‘A Black life lived large’ – Pearl Prescod, 1920-1966, Caribbean/British actor, singer, activist

The arrival of the Empire Windrush, which docked in Tilbury in June 1948, bringing 492 migrants from Jamaica, Trinidad and Tobago and other islands was part of the large scale migration of British Commonwealth citizens from the Caribbean that lasted until the 1962 Commonwealth Immigration Act instituted racist controls on their entry to the UK. The Empire Windrush and the 'Windrush generation', as they have been labelled, particularly since the scandal exposed in 2018, are now becoming part of […]

‘How Labour Governed’ – 1945-1951

1945: The war in Europe has just ended and the Labour Party wins a resounding general election victory. What follows is celebrated on much of the left as a period of progressive government which should inspire us to build a fairer society. However, at the time, critics pointed out that every socialist principle had been betrayed by politicians. In fact this was really a period much like any other, marked by continued militarism, colonialist suppression, racism, austerity and reactionary […]

A Night of Solidarity with Myanmar

Featuring the Rebel Riot UK Tour 2017 Documentary plus Discussion Panel and Q&A on Situation in Myanmar Now

A Night of Solidarity with Myanmar takes place at The Cube on 2nd March from 7.30pm - get tickets here. Early arrivals will enjoy some 'Myanmar snacks' cooked up by members of the Myanmar community in Bristol. Hosted by the local #WithMyanmar support group on FB, it's aim is to spread awareness, information & understanding of the current situation in Myanmar (aka Burma), and generate support for it's people resisting the Military Coup there on 1st February 2021. That Military Coup followed […]

The Fight for Monad

By Raymond Williams
Raymond Williams’s novel, The Fight for Manod was first published in 1979. As we know, 1979 was an important year, seemingly a watershed year. In this year Margaret Thatcher was elected, and Ronald Regan launched what was to be his successful presidential campaign. Yet the social forces that pushed them into prominence and the form of capitalism on stilts now commonly known as Neoliberalism didn’t of course suddenly emerge overnight from nowhere. Like deadly toadstools, the mycelium that brought […]

Congratulations Barbados

Ripples across the Pond

Slave ship Hannibal 1693-1695
On Tuesday 30 November 2021, marking the 55th anniversary of independence from Britain, Barbados proudly became a Republic. In 2020 the then governor-general of Barbados, Sandra Mason, now president and head of state, stated that "the time has come to fully leave our colonial past behind. Barbadians want a Barbadian head of state." The former Barbadian high commissioner to the United Kingdom Guy Hewitt, stated in an interview that many Barbadians believe that the country was due for "a […]

Statement of Support for the Toppling of the Colston Statue & for the Four Colston Defendants

Early this morning, on the first anniversary of the toppling of the slave-trader and former Tory MP Edward Colston from his plinth, the campaign coalition @GladColstonsGone issued the following statement and a press release. Amidst the chatter from policiticans, celebrities and media, it will likely be ignored, not least because it calls for the charges to be dropped against the four Colston Statue Defendants. But we reprint it here in full and unedited, because it's a collective work of […]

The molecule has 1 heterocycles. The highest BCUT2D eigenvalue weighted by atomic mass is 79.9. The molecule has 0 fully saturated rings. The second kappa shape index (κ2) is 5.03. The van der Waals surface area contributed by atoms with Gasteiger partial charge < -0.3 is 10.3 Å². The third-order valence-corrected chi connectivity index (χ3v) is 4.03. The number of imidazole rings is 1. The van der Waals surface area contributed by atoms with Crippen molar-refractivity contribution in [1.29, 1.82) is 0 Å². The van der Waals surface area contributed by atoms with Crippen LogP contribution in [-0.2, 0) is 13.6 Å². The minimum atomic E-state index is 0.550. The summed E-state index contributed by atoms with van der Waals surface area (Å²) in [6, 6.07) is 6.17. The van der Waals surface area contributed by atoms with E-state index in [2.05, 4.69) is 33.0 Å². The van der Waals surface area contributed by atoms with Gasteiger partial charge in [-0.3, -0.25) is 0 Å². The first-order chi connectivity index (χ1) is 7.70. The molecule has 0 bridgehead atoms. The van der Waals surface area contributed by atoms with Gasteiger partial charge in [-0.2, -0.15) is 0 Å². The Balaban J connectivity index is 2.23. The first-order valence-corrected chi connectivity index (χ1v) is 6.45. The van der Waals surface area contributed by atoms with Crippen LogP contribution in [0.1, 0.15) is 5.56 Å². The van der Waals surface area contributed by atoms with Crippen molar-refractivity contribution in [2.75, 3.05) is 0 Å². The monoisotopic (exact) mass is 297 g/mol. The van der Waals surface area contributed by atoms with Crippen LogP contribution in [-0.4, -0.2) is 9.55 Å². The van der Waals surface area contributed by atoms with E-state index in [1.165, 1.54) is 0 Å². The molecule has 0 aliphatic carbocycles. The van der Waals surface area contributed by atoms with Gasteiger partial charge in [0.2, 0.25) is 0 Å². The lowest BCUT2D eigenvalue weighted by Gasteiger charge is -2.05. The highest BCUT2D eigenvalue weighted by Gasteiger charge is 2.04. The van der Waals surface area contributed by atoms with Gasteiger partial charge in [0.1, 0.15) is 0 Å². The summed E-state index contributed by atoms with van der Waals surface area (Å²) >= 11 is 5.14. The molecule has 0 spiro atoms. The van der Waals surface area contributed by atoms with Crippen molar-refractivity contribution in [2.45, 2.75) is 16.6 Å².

The Hummingbird: the role of the the black bookshop in community self development

Never allow skin colour to get in the way. Our status in life was not ordained by God. It’s an incident of history. Cathy Lecointe's aunt In 1985 the Hummingbird Bookshop situated in Grosvenor Road, St Paul's, Bristol was set up by an inspirational and pioneering Bristol black woman, Cathy Lecointe. Cathy worked in community education and self development for many years and ran the bookshop alongside her former husband Frank Waite for nearly ten years. The Hummingbird acted as a community hub, […]

Imperial Intimacies

A Tale of Two Islands

By Hazel V. Carby
A copy of The Bristolian
This is an eloquent and angry account of Professor Hazel Carby’s family history linked to the shameful history of the British Empire. She is painfully honest about the relationship of her own parents - her mother born in Wales, her father from Jamaica, their marriage soured by “the climate of virulent and violent British racism.” It was in Bristol where her mother had grown up and where “ambition took root and flourished, the city that nurtured and nourished her dreaming…the city’s architecture […]

Bristol Festival of Literature: Colston, Fact And Fiction

This event is part of Bristol Festival of Literature and you can can register for the meeting here. In this two-part event authors Roger Ball and Mark Steeds of Bristol Radical History Group and Countering Colston discuss how facts, fictions and silences about the history of Edward Colston became part of the collective memory in the Victorian period and were subsequently challenged by historians, writers and artists. Ros Martin is a literary-based artist and activist of many years standing. She […]

Black History Month 2020

Brecon slave trader plaque was removed, and a poem was penned!

During 2010, and during Black History Month no less, a plaque was quietly erected in the rural town of Brecon, Wales to commemorate the life of a slave trader and commander of the slave ship Hannibal without public consultation. African people were purchased by agents of The Royal African Company to undertake forced labour and childbearing as slaves for the accumulation of profit. In 1693 700 enslaved African women, men and children were forced below the decks of the Hannibal under the command […]